David Aldous began his career at Burnley (Victorian College of Agriculture and Horticulture/University of Melbourne) in 1981.
David had many strings to his academic bow: starting with a Wagga Diploma in Agriculture (Hons) from the now Charles Sturt University in 1966, and, after a year with NSW Department of Agriculture as an agronomist, gained a BSc (Hons) from the University of Sydney in 1971 and an MSc and a PhD from respectively Cornell University and University of Michigan State. Then followed an appointment as a Senior Lecturer in Environmental & Plant Health at Massey University in New Zealand in 1979 followed by one as a Principal Lecturer at Burnley campus of the then Victorian College of Agriculture & Horticulture in 1981. Subsequently he gained a Graduate Diploma in Education Management from Royal Melbourne Institute of Technology (RMIT) and a technical and further education (TAFE) Certificate IV in Training & Assessment, rising to Associate Professor at the University of Melbourne’s School of Land & Environment. His main contributions were teaching and research centred around sports turf, urban horticulture, parks management and therapeutic horticulture.
When he retired (or rather semi-retired) in 2007 to Queensland he became an Adjunct Associate Professor at the University of Queensland. In 2011 he was granted an Honorary Professorship by the University of South Africa.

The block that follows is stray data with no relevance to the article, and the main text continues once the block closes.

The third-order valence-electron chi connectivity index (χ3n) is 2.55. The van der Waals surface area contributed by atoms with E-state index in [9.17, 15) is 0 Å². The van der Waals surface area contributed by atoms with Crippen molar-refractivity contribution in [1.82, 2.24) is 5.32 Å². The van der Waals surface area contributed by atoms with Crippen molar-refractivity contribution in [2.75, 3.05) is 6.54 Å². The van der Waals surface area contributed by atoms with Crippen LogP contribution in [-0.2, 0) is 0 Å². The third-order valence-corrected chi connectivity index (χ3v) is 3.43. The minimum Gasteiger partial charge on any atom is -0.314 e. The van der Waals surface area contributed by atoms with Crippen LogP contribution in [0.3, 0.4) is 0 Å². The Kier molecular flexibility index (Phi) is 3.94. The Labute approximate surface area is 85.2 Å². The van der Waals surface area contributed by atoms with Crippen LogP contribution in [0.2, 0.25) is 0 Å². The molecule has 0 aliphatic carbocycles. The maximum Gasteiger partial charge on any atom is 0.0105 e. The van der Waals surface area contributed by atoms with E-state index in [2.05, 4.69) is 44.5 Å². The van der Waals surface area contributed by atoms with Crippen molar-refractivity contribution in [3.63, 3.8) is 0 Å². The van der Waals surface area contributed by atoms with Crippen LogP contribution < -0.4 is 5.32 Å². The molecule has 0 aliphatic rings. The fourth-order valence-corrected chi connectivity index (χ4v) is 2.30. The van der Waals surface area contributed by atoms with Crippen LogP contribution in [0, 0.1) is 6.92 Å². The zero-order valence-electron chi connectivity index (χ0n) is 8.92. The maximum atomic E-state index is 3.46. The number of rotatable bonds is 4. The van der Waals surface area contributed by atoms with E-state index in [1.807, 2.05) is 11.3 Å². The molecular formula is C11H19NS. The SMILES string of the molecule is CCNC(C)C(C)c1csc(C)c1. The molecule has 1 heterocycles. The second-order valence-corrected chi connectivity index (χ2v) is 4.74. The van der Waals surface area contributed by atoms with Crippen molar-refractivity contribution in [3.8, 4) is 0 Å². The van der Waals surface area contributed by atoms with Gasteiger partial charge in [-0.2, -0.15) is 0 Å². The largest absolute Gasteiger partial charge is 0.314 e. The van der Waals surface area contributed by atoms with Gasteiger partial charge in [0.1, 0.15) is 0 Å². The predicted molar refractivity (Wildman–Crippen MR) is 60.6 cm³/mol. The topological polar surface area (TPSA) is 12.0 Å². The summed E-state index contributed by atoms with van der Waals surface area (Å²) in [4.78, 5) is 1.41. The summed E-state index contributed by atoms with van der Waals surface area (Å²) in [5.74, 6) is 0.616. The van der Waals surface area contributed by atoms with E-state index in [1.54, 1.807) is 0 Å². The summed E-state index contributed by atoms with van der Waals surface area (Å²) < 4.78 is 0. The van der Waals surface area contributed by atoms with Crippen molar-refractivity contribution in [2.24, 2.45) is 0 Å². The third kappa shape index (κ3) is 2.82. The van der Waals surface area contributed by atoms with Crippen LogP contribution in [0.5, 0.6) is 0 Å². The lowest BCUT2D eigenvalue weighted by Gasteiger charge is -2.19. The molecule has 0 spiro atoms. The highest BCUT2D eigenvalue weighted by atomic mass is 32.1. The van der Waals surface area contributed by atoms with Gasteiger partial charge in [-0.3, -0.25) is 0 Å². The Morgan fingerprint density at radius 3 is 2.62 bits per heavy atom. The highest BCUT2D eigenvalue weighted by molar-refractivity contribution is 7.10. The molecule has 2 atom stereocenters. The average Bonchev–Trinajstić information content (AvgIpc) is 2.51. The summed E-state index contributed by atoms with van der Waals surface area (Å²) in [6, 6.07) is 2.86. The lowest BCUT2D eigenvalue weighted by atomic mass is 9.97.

He was a prolific researcher, educator and author. He was a speaker at many conferences in Australia and overseas, especially on his specialist topics of urban horticulture, green space sustainability, and sports grass/turf. Consequently, David was well known to many Australian ‘turfies’ and horticultural students as a lecturer at Burnley College (School of Land & Environment campus of the University of Melbourne), lecturing on the Certificate of Recreational Turf Management which he coordinated. The Certificate was a well-respected qualification which eventually morphed into the Advanced Certificate, Diploma and Degree, advanced qualifications for which David was the driver.
David had the knack of enticing overseas researchers to take a sabbatical in Australia where they would collaborate with him in research projects. Over the years he hosted scientists such as Dr. David Huff (Poa annua and plant breeder), Dr. Brian Holl (soil microbiologist), Dr. John Haydu (turf industry economist), Dr. Sowmya Mitra (soil scientist specialising in wetting agents) and Dr. Kenneth Marcum (specialist in turfgrass salinity tolerance). Because of David’s enthusiasm for this ‘visiting scientists’ program it was an opportunity for several Australian turfgrass agronomists to be exposed to these researchers and to collaborate with them on research projects. Included in this work was the screening of a large bentgrass collection for salinity tolerance, assessment the effects of various herbicides on different Poa annua biotypes, studies of the effects of various bio-stimulants on soil microbial activity and the evaluation of some of PennState’s new Poa annua cultivars. These connections have been invaluable for many over the years when undertaking further research.